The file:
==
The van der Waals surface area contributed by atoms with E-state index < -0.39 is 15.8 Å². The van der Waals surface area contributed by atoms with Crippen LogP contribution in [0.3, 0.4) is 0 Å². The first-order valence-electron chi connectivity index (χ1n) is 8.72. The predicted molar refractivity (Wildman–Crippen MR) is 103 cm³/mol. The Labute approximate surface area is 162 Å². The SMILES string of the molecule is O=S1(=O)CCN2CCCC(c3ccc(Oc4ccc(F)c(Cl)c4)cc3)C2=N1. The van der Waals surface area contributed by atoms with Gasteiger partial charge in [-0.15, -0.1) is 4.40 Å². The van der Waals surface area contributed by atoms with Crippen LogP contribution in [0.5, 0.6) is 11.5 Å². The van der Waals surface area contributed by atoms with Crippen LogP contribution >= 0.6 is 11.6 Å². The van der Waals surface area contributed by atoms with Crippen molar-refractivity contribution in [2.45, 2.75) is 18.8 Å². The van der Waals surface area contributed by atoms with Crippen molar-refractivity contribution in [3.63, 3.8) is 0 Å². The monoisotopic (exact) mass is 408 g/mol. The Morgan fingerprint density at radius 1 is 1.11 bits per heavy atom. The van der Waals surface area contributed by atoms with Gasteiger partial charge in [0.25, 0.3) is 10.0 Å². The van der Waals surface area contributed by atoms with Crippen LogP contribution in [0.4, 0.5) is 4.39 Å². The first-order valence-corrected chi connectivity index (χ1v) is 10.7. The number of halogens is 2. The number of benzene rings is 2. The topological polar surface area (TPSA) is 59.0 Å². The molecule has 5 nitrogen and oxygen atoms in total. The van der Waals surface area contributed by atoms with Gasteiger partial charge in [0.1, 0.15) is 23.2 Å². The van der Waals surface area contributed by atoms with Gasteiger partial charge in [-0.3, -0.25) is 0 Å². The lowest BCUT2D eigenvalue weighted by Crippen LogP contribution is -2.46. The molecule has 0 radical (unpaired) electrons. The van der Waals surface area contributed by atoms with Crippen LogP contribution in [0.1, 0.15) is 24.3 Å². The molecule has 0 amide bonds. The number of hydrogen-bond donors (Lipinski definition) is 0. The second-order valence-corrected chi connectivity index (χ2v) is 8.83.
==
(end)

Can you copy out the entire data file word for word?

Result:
The van der Waals surface area contributed by atoms with E-state index < -0.39 is 15.8 Å². The van der Waals surface area contributed by atoms with Crippen LogP contribution in [0.3, 0.4) is 0 Å². The first-order valence-electron chi connectivity index (χ1n) is 8.72. The predicted molar refractivity (Wildman–Crippen MR) is 103 cm³/mol. The Labute approximate surface area is 162 Å². The SMILES string of the molecule is O=S1(=O)CCN2CCCC(c3ccc(Oc4ccc(F)c(Cl)c4)cc3)C2=N1. The van der Waals surface area contributed by atoms with Gasteiger partial charge in [-0.15, -0.1) is 4.40 Å². The van der Waals surface area contributed by atoms with Crippen LogP contribution in [0.5, 0.6) is 11.5 Å². The van der Waals surface area contributed by atoms with Crippen LogP contribution >= 0.6 is 11.6 Å². The van der Waals surface area contributed by atoms with Crippen molar-refractivity contribution in [2.45, 2.75) is 18.8 Å². The van der Waals surface area contributed by atoms with Crippen molar-refractivity contribution in [3.63, 3.8) is 0 Å². The monoisotopic (exact) mass is 408 g/mol. The Morgan fingerprint density at radius 1 is 1.11 bits per heavy atom. The van der Waals surface area contributed by atoms with Gasteiger partial charge in [0.25, 0.3) is 10.0 Å². The van der Waals surface area contributed by atoms with Crippen LogP contribution in [0.4, 0.5) is 4.39 Å². The first-order valence-corrected chi connectivity index (χ1v) is 10.7. The number of halogens is 2. The number of benzene rings is 2. The topological polar surface area (TPSA) is 59.0 Å². The molecule has 5 nitrogen and oxygen atoms in total. The van der Waals surface area contributed by atoms with Gasteiger partial charge in [0.1, 0.15) is 23.2 Å². The van der Waals surface area contributed by atoms with Gasteiger partial charge in [-0.3, -0.25) is 0 Å². The lowest BCUT2D eigenvalue weighted by Crippen LogP contribution is -2.46. The molecule has 0 radical (unpaired) electrons. The van der Waals surface area contributed by atoms with Crippen LogP contribution in [0.1, 0.15) is 24.3 Å². The molecule has 0 amide bonds. The number of hydrogen-bond donors (Lipinski definition) is 0. The second-order valence-corrected chi connectivity index (χ2v) is 8.83.